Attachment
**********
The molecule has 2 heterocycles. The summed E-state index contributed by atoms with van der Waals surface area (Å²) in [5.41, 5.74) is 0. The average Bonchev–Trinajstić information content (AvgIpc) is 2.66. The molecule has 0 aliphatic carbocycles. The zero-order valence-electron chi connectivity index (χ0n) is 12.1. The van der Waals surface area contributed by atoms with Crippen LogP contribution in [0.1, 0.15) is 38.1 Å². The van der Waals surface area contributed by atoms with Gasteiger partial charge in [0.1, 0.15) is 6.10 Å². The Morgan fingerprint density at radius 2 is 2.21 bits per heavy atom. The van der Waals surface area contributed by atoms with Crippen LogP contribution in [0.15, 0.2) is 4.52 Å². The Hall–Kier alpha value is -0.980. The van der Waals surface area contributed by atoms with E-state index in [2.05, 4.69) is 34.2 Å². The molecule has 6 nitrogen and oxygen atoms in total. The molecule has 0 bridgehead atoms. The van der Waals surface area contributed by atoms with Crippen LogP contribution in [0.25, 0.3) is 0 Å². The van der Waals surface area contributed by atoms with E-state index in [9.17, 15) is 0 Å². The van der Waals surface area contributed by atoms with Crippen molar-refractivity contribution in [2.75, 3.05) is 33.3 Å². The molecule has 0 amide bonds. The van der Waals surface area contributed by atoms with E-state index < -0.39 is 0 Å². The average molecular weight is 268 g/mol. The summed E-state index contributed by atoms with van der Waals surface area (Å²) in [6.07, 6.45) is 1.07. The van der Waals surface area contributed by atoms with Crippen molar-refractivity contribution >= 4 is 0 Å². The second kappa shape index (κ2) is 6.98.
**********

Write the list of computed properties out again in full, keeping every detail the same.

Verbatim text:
The molecule has 2 heterocycles. The summed E-state index contributed by atoms with van der Waals surface area (Å²) in [5.41, 5.74) is 0. The average Bonchev–Trinajstić information content (AvgIpc) is 2.66. The molecule has 0 aliphatic carbocycles. The zero-order valence-electron chi connectivity index (χ0n) is 12.1. The van der Waals surface area contributed by atoms with Crippen LogP contribution in [0.1, 0.15) is 38.1 Å². The van der Waals surface area contributed by atoms with Gasteiger partial charge in [0.1, 0.15) is 6.10 Å². The Morgan fingerprint density at radius 2 is 2.21 bits per heavy atom. The van der Waals surface area contributed by atoms with Crippen LogP contribution in [0.15, 0.2) is 4.52 Å². The Hall–Kier alpha value is -0.980. The van der Waals surface area contributed by atoms with E-state index in [2.05, 4.69) is 34.2 Å². The molecule has 6 nitrogen and oxygen atoms in total. The molecule has 0 bridgehead atoms. The van der Waals surface area contributed by atoms with Crippen LogP contribution in [0.25, 0.3) is 0 Å². The van der Waals surface area contributed by atoms with E-state index in [9.17, 15) is 0 Å². The van der Waals surface area contributed by atoms with Crippen molar-refractivity contribution in [2.75, 3.05) is 33.3 Å². The molecule has 0 amide bonds. The van der Waals surface area contributed by atoms with E-state index < -0.39 is 0 Å². The average molecular weight is 268 g/mol. The summed E-state index contributed by atoms with van der Waals surface area (Å²) in [6.07, 6.45) is 1.07. The van der Waals surface area contributed by atoms with Crippen molar-refractivity contribution >= 4 is 0 Å². The second kappa shape index (κ2) is 6.98.